Last week, the government used the Drug Price Control Order, 2013, to increase the price ceiling for 21 formulations or medicines by as much as 50 per cent to ensure their availability in the market. This is a welcome move because lower prices would have further limited the availability of these drugs, some of which include those used for malaria, leprosy and allergy. The decision by the regulatory authority — usually known to reduce prices of essential drugs — was prompted by repeated petitions by the pharmaceutical industry, which pointed out that the increasing cost of imports had made the production of some of these drugs unviable. Prices of bulk drugs and active pharmaceutical ingredients have, in fact, gone up by up to 88 per cent, and are largely imported.
But the bureaucratic process that led to the decision is disturbing. As reported by this newspaper, the National Pharmaceutical Pricing Authority (NPPA) was getting applications for price revision for about two years. The NPPA
looked at some of the applications only in January. A committee was constituted in March to look into a set of formulations that could be considered for increasing prices. Subsequent meetings at various levels eventually led to the decision, which allowed a one-time increase in prices. There was a risk that the non-viability of prices would affect the availability of drugs and force the public to look for other expensive options.
This raises a basic question: Should the government control prices? The motivation for controlling drug prices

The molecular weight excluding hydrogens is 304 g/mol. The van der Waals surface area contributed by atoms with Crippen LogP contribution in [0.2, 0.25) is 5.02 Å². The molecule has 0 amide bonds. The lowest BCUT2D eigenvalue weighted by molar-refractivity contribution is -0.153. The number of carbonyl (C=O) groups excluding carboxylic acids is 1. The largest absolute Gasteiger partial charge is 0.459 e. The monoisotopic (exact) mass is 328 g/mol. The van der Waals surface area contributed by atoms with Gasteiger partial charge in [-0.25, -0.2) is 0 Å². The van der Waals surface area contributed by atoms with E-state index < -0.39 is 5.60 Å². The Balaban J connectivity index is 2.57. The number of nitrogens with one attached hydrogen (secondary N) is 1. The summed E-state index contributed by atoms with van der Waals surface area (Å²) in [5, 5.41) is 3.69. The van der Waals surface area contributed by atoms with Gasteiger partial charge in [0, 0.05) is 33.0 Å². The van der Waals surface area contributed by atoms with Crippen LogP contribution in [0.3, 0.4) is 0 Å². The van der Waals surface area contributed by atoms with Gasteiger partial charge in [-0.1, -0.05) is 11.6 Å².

is not very difficult to understand. Unlike some of the developed countries, where most of the population has insurance coverage or medical facilities are provided by the state, medical expenses in India are borne by citizens, largely through out-of-pocket expenses. Therefore, the state intervenes by keeping prices of some drugs in check to contain such spending. However, the unintended consequence is that it affects the supply of drugs and can potentially make citizens worse off. The risk of non-availability was an important reason for raising prices. Although all pharmaceutical companies may not stop producing drugs with price control, they may limit the supply. Further, the government usually dithers on price hike because of political considerations so that it is not accused of favouring private companies.
Thus, the government should stay away from dictating prices and allow the market to function. Competition in the marketplace will ensure that no company is able to make supernormal profits in basic and essential drugs. Since the state has limited capacity, it should focus on regulation, and ensure that the quality of drugs supplied in the market is not compromised at any point. For instance, the deputy drug controller at the Central Drugs Standard Control Organisation was arrested earlier this year by the Central Bureau of Investigation on corruption charges. This highlights the need to strengthen the system, which gives all companies a fair chance to compete. On the other hand, the government would do well to address the gaps in providing health care services, including at the primary level, which would reduce out-of-pocket expenses for the poor. Controlling drug prices
is unlikely to solve India’s health care problem.